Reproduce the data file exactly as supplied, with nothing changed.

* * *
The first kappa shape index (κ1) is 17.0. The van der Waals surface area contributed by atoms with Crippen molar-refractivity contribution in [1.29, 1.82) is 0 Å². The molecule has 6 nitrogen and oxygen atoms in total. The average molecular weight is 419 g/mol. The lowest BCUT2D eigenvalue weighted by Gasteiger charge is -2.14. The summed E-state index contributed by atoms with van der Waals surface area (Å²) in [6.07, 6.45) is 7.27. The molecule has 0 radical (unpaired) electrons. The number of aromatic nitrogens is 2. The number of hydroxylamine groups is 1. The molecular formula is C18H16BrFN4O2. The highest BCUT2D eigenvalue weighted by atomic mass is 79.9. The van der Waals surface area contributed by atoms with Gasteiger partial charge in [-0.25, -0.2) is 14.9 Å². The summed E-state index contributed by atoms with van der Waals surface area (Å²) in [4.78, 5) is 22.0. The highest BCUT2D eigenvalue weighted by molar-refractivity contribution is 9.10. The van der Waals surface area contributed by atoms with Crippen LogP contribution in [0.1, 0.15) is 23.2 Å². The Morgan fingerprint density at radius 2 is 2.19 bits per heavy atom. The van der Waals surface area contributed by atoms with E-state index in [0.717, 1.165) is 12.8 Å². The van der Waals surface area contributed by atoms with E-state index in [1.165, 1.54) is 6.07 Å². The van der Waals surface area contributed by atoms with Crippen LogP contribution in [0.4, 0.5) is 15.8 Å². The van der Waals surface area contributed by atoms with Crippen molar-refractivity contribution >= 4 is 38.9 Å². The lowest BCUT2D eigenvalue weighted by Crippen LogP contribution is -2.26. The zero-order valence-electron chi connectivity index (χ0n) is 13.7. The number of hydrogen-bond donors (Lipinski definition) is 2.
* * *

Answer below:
The first kappa shape index (κ1) is 17.0. The van der Waals surface area contributed by atoms with Crippen molar-refractivity contribution in [1.29, 1.82) is 0 Å². The molecule has 6 nitrogen and oxygen atoms in total. The average molecular weight is 419 g/mol. The lowest BCUT2D eigenvalue weighted by Gasteiger charge is -2.14. The summed E-state index contributed by atoms with van der Waals surface area (Å²) in [6.07, 6.45) is 7.27. The molecule has 0 radical (unpaired) electrons. The number of aromatic nitrogens is 2. The number of hydroxylamine groups is 1. The molecular formula is C18H16BrFN4O2. The highest BCUT2D eigenvalue weighted by atomic mass is 79.9. The van der Waals surface area contributed by atoms with Gasteiger partial charge in [-0.25, -0.2) is 14.9 Å². The summed E-state index contributed by atoms with van der Waals surface area (Å²) in [4.78, 5) is 22.0. The highest BCUT2D eigenvalue weighted by molar-refractivity contribution is 9.10. The van der Waals surface area contributed by atoms with Crippen LogP contribution in [0.1, 0.15) is 23.2 Å². The Morgan fingerprint density at radius 2 is 2.19 bits per heavy atom. The van der Waals surface area contributed by atoms with E-state index in [0.717, 1.165) is 12.8 Å². The van der Waals surface area contributed by atoms with E-state index in [1.165, 1.54) is 6.07 Å². The van der Waals surface area contributed by atoms with Crippen LogP contribution in [0.4, 0.5) is 15.8 Å². The van der Waals surface area contributed by atoms with Crippen molar-refractivity contribution >= 4 is 38.9 Å². The lowest BCUT2D eigenvalue weighted by Crippen LogP contribution is -2.26. The zero-order valence-electron chi connectivity index (χ0n) is 13.7. The number of hydrogen-bond donors (Lipinski definition) is 2.